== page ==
While kicking around this blog post in my head, I had an appointment with Ms. Chic. She’s one of the clients I have blogged about the longest and has actually accumulated fans due to her fantastic style. We were heading home after our session and needed to take the same subway line home. Above us, there happened to be an advertisement for some sort of medical professional school where all the people in the ads were wearing scrubs. I asked Ms. Chic, “would you be okay wearing scrubs every day?” Given her style, given what she invests in clothing, and the time she has put towards working with me, I expected her to immediately say, “No way!” but instead, without pause, Ms. Chic replied with an emphatic, “YES!” I was stymied but then she explained that if she didn’t need to spend all this money on clothing because of her image requirements at work she could then use that money on other things.

We continued our ride with me still studying the models wearing scrubs in the ad. I turned to her, and said, “You know, in a lot of ways, we all wear our own versions of scrubs. Well if we’re smart we do.” We continued to discuss this and I said, “Over time, we just become more and more clear about what works and what doesn’t, and the more we eliminate and distill this down the easier it becomes getting dressed.” I explained that the reason most women hire me is not because of fashion necessarily but to help them free up precious bandwidth so they can put it towards things that matter. And as a result of that, my job isn’t to necessarily overburden my clients with clothing choices but, instead, to get granular with them in a really strategic way. It was thinking about this elephant quote that I realized that so much of my work isn’t just about adding more but also about taking away and eliminating so a client can be more focused, clear, and efficient about getting dressed.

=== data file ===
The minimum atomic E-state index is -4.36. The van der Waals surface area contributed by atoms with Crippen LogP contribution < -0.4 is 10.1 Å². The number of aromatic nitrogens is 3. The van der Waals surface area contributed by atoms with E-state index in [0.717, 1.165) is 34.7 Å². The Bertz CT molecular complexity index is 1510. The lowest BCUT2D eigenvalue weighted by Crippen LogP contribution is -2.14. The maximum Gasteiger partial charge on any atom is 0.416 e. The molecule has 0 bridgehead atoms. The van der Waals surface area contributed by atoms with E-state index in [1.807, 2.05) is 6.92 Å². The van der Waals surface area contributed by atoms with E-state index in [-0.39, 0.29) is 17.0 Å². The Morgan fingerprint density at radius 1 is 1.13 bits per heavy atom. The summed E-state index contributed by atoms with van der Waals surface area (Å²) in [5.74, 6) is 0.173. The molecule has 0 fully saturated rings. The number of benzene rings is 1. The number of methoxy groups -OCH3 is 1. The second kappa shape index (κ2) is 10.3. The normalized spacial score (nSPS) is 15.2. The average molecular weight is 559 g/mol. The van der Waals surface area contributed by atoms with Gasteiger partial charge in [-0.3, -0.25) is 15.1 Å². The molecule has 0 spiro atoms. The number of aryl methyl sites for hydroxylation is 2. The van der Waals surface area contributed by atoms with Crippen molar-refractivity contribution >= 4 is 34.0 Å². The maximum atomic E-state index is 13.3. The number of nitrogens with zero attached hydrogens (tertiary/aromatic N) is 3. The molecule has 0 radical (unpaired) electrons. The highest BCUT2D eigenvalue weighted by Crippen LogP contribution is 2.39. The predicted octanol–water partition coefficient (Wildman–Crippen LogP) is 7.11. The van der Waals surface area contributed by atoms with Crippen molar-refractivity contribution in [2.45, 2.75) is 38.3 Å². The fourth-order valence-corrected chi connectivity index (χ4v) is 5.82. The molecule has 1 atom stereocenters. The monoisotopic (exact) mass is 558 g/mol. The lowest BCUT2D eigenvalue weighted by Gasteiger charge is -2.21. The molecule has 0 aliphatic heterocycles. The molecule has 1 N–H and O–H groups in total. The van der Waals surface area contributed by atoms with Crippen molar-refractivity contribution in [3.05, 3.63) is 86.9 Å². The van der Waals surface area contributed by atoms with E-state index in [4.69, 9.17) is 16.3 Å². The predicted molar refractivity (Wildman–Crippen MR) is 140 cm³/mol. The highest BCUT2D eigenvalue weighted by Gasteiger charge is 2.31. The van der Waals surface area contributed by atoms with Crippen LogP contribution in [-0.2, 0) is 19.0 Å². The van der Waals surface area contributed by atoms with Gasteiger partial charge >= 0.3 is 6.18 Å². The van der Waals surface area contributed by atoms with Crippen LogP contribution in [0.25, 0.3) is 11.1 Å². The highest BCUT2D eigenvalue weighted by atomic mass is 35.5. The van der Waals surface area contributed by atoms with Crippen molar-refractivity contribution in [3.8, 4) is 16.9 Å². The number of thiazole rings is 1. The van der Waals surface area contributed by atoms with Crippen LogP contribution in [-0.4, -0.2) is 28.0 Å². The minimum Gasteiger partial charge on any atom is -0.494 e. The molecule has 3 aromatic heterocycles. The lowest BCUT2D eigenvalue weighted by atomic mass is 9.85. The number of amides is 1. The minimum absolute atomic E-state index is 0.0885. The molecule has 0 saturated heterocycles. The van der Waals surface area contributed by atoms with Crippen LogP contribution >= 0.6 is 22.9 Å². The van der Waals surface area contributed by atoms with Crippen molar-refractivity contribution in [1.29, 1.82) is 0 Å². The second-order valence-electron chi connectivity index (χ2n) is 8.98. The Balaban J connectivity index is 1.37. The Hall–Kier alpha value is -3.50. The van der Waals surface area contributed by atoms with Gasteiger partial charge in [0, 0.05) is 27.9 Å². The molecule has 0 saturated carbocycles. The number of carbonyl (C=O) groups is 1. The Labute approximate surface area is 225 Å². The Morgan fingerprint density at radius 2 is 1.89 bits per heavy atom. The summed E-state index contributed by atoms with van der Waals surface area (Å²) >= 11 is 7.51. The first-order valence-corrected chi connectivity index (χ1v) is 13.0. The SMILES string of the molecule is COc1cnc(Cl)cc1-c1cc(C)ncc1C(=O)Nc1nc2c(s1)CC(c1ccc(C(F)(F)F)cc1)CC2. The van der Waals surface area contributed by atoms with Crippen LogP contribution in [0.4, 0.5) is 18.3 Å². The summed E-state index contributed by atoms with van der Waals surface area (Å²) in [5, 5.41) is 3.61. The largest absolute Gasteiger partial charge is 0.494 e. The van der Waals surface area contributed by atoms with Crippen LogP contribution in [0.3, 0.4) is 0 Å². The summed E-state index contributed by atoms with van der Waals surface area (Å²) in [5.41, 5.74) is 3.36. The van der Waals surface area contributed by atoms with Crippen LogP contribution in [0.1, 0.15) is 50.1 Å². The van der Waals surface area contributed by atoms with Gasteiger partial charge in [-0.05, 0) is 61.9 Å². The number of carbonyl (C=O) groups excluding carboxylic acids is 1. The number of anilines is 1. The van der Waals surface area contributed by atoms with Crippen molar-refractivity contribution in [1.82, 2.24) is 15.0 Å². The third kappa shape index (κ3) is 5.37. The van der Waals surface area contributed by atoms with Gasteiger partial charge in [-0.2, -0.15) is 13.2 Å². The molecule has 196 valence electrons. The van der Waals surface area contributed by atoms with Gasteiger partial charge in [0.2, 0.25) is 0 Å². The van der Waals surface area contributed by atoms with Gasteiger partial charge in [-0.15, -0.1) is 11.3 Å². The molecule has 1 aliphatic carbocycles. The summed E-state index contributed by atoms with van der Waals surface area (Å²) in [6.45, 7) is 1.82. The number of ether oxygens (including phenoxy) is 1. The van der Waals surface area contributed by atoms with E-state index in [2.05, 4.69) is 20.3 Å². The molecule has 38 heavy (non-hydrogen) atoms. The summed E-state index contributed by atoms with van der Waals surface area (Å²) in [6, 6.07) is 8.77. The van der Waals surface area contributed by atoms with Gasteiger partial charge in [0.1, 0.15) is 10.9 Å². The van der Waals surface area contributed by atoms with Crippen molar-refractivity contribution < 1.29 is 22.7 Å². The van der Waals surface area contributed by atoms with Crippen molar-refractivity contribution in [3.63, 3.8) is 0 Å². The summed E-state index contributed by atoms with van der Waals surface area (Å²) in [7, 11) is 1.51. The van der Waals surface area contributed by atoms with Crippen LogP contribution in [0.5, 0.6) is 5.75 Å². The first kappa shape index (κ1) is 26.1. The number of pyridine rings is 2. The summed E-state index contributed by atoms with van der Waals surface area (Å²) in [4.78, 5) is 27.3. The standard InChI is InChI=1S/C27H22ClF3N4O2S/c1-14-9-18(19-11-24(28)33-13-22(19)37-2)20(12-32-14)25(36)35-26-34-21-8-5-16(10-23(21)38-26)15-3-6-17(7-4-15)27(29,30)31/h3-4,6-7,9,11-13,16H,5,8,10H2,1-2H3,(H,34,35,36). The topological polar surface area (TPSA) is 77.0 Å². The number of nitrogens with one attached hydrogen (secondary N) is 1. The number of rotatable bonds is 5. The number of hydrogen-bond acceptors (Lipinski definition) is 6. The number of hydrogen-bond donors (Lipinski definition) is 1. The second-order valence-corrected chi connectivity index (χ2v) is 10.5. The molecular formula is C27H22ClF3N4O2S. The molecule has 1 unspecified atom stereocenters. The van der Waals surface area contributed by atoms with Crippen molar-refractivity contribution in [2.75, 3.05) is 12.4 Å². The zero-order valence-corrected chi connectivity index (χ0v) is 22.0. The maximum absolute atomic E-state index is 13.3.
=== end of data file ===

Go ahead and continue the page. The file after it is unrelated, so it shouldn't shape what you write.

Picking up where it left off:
Even Ms. Chic who has a larger wardrobe than average still has a very clear look, so much so that we have named a blue shade Ms. Chic Blue (well in real life her actual first name is used), and when we were shopping last week and put together an outfit that was a consistent and authentic representation of her style I declared loudly, “There she is!” because at that moment what she was wearing, a sheath and a sharp blazer was so clearly an example of her elephant.


Eliminating the non-elephant parts to sculpt your elephant can get emotional because sometimes we don’t want to accept the things we have to eliminate. There is a reality about it that we have to face and accept which also means letting ideals go that aren’t realistic. But it’s also an incredibly powerful feeling when you can confidently say, “I don’t wear that.” To know yourself that well, to be that confident that no matter which trend comes down the pike, that you can still be choosy is a woman who has no real emotional attachments to clothing and is only interested in whether or not it is serving her. Sure, I wish I could be the person who looks adorable in a midi skirt and sneakers or could stand a ruffle or two, but those whistful feelings are nothing compared to how I feel when I put something on that makes me feel like a strong, powerful, woman when I wear it. I know what my non-elephant parts are and every time I find another part of the marble to chip away I feel inspired and not deprived.


If you want to know your style it’s literally right there staring at your waiting for you to uncover it. It’s not out there somewhere requiring you to become all Magellan-like to find it. There are hints and clues staring you right in the face, emotional cues that indicate what you respond to positively and negatively, and the deeper and more granularly you dig into these messages and eliminate that which does not serve you, or that which is not elephant, the more deeply you will find it.